There are currently more than 10,000 children’s product and toy manufacturers in China, mostly located in the coastal areas, with a corresponding labor force of around 6 million workers. China’s Guangdong Province, for instance, is home to thousands of toy factories. The majority of these suppliers feature output value and product quality at par with global standards. Guangzhou, in the provincial capital of Guangdong, is China’s leading toy production and export center which is estimated to produce more than half of the world’s toys alone.
Unlike Western Counterparts which focus on specialized, large-volume contracts, the production capacity of Chinese suppliers is extensive and easily scalable, caters to both large-scale and small-volume orders and allows clients to increase the production volume of toy products in accordance with consumer demand.
China’s manufacturing expertise and extensive supply chains give it a competitive advantage that is tough to overcome. Following strong government support in R&D and stable GDP growth, China has likewise greatly improved its technological prowess.
No longer a mere copycat, China is at the forefront of innovative technology. Global Innovation Index 2016 (GII) reported that China is among the world’s most-innovative economies, joining the list of technologically advanced countries like the United Kingdom, the United States, and Switzerland.China has also adopted advanced technologies to optimize its domestic production, investing in smart robotics, cloud data and automated factory technologies as groundwork to streamline processes.
China: World’s Largest Robotic Importer (in thousand units)
(Source: International Federation of Robotics)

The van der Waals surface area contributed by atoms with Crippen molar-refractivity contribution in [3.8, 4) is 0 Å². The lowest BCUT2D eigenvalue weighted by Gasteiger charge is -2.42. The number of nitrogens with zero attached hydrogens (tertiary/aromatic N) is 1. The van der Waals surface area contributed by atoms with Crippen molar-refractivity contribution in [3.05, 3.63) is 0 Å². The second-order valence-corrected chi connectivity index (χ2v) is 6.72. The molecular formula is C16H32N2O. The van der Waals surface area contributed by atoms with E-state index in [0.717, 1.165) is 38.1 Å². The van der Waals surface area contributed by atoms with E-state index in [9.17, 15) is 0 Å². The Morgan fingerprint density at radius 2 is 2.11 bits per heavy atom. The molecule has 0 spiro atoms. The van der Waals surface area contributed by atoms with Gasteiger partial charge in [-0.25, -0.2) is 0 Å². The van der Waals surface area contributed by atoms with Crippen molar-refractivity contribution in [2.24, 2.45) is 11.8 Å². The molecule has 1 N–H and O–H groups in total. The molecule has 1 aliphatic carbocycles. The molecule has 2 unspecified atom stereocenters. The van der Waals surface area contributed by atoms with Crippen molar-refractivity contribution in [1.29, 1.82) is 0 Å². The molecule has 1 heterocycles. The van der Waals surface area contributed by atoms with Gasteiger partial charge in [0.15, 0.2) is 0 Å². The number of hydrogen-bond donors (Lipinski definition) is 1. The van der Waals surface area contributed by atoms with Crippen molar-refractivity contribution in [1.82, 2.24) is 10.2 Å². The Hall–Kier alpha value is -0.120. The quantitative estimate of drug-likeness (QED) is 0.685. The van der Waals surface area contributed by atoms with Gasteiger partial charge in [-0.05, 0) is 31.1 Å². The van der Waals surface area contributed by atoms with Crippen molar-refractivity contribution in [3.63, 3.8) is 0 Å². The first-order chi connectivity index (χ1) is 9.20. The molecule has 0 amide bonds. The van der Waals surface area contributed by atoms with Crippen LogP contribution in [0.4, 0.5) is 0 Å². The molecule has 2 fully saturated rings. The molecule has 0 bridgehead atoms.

China’s Ministry of Industry and Information Technology reported higher investments in Artificial Intelligence, with focus on artificial neural network processing chips, intelligent robots, automated vehicles, intelligent drones, and machine translation, as a means to boost China’s automated production capabilities. According to the International Federation of Robots, the number of installations of robot technology in China’s industrial settings increased by 27% and are expected to grow another 75% by 2019. By 2020, China is expected to reach a density of about 150 per 10,000 human workers which can fuel automation across the toy production industry. Although labor cost for toy production in China are increasing, it can be offset by this technological progress.
According to Forbes, China also recently witnessed an influx of highly trained people (mostly engineers) into the science and technology sector. This means an emergence of a tech-savvy and sophisticated labor force featuring adomestic pool of engineers and technicians who are capable of supervising the production of children’s products and toys and spearhead China’s intended industrial upgrade.
In 2015, China initiated infrastructure upgrades for 20 cities in China’s nine regions, optimizing road freight, air freight, contract logistics and international freight forwarding. Multi-billion investments inport, road, and rail infrastructure helped boost China’s logistics sector as the world’s largest, with annual growth of 20%. This well-developed logistics network spans global coverage, able to provide offshore clients with accurate information and visibility as to the status of products’ cross-bordermovement, from point of order to delivery. There are Asian countries where labor cost is even lower than in China; however, China’s superior logistics infrastructure makes it highly competitive in the export market.
Supply Chain Performance of Asian Countries in the Toys Industry
(The score indicates the country’s performance on sub-sectors of trade logistics, ranging from 1 to 5, from low performance to high performance. Source: The World Bank)
Equipped with systems capabilities to monitor supply chains and inventory levels, China’s suppliers and logistics providers ensure on-timecross-border movement of children’s products and toys consistently, from placement of order to shipping. They can send automated notices to clients in case of schedule delays or disruptions, and transmit shipping data electronically, so that offshore clients have real-time knowledge of freight movement and freight location.
Success in the children’s products and toys market, which is a highly regulated sector, requires massive trendiness and creativity along with vast resources and legal know-how.